Soldering wires in a particularly old harness will actually reduce resistance in that portion of the wire. It won't be noticeable except for allowing for greater signal/line integrity. I.e. In a wire with failing spots (where conductor has been damaged or has broken) or exposed conductors, rejoining via soldering will restore the reliability of that particular wire.
Soldering broken wires, extending stretched wires to reduce stress, etc. are very common processes. When done correctly, you will not affect the performance of the conductor. What actually will affect your harness more is the age and growing parasitic resistance of the harness itself.
Ideally however, best practice dictates that whenever replacing the harness, it's best to replace it connector to connector instead of splicing wherever possible. This is because for every solder joint, you theoretically introduce a possible failure point. Is that of major concern? Not particularly if you are skilled enough to produce good solder joints without cold jointing, insufficient wetting, and the numerous problems that can plague a solder joint. This will affect reliability, as well as introduce interesting anomalies.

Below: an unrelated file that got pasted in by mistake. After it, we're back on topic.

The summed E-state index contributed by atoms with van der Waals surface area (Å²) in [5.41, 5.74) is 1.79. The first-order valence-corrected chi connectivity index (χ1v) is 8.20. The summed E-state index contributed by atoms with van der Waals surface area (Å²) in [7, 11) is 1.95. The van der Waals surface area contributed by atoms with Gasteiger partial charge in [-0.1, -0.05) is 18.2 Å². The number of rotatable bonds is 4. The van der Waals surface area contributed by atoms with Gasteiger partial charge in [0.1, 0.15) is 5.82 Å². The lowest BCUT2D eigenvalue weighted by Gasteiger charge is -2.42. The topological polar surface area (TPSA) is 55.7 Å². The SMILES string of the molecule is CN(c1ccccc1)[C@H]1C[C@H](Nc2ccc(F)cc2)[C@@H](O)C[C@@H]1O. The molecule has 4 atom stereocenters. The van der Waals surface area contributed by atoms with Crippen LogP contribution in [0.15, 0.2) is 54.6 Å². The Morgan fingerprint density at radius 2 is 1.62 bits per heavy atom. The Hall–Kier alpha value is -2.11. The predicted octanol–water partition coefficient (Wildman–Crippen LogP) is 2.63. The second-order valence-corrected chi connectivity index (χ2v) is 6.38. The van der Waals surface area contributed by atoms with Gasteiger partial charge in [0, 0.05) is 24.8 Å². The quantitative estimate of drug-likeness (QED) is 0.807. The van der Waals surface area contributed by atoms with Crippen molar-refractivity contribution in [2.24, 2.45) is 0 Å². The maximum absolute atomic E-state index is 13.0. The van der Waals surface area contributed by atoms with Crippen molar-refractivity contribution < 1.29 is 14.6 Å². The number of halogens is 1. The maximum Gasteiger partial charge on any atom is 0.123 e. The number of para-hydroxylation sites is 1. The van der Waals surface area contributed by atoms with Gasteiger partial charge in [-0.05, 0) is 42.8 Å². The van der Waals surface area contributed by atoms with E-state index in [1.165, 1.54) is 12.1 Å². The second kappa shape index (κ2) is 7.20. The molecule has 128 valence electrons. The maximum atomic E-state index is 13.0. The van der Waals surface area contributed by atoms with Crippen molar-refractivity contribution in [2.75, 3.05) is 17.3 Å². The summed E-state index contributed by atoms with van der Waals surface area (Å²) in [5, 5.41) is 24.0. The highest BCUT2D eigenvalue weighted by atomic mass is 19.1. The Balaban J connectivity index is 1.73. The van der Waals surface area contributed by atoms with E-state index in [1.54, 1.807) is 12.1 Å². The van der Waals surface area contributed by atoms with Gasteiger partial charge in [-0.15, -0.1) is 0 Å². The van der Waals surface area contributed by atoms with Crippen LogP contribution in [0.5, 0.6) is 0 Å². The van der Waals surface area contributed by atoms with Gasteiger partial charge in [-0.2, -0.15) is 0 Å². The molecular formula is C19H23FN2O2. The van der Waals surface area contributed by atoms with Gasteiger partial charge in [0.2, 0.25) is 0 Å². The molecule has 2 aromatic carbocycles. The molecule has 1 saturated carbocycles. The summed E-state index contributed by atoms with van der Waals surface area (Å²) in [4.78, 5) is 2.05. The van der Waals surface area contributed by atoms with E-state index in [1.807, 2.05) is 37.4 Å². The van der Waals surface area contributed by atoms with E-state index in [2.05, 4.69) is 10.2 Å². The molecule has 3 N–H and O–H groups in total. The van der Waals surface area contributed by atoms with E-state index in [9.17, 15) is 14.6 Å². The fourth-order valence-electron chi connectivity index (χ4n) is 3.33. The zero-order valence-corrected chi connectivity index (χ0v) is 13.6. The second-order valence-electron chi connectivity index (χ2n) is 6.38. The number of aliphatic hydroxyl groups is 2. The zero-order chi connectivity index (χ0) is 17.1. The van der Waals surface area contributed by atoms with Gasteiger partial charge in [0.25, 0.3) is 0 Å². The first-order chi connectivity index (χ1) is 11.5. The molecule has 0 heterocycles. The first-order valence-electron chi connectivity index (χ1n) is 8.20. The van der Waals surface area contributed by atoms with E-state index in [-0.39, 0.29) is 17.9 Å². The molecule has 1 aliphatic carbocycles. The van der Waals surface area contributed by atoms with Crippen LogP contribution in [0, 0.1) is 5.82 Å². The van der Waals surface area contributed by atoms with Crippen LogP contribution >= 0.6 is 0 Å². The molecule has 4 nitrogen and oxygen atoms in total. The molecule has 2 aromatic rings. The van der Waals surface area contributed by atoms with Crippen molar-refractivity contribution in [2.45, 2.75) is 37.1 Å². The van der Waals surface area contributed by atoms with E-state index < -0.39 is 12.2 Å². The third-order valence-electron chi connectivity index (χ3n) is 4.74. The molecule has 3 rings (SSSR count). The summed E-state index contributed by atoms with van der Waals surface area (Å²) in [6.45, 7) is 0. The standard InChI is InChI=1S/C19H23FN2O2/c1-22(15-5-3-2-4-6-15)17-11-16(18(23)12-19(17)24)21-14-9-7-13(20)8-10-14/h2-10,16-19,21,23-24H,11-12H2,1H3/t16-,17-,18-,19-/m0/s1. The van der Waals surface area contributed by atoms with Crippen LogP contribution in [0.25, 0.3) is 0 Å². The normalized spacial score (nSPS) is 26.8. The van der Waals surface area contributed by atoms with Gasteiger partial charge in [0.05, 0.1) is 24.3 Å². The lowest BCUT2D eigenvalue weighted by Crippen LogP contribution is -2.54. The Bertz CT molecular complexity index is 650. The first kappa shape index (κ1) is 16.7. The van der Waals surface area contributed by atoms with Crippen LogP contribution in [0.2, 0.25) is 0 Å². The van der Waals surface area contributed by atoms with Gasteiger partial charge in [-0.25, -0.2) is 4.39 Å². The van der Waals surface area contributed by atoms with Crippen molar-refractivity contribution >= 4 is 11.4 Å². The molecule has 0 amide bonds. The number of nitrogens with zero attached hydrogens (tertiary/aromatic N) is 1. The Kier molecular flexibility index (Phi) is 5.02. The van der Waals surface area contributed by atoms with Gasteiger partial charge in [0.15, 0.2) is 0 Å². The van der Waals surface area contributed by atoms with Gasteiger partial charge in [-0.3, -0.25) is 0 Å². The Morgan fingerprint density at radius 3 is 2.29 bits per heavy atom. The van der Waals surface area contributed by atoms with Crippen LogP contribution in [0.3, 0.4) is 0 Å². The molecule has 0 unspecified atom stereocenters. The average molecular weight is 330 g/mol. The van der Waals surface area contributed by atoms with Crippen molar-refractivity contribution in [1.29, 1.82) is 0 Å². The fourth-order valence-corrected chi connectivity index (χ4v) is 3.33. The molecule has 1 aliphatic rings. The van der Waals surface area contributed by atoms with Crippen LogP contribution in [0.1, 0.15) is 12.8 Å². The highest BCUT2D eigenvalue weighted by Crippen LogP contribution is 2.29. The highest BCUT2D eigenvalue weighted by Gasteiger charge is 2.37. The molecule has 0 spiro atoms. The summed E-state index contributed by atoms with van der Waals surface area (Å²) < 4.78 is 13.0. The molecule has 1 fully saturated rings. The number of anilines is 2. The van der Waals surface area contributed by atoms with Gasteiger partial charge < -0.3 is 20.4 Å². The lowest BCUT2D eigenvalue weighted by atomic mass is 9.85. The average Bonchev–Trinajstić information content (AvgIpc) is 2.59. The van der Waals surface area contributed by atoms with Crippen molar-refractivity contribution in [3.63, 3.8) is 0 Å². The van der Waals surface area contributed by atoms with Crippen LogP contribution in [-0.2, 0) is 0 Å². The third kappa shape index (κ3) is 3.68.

In summation, provided you can terminate solder joints effectively, and protect them adequately (please don't use electrical tape to cover your solder joints - heatshrink is certainly a worthy investment for the longevity of your harness to prevent moisture and corrosion from penetrating the insulation) you should have absolutely no issues. Ideally you should just replace the harness from one major connector to another if possible, however in some cases this is not possible, and soldering wires is the only remaining option. This isn't to say soldering can't be as effective or durable, there are just many variables that can make it particularly difficult for novices or the inexperienced to maintain quality, repeatable, and effective solder joints.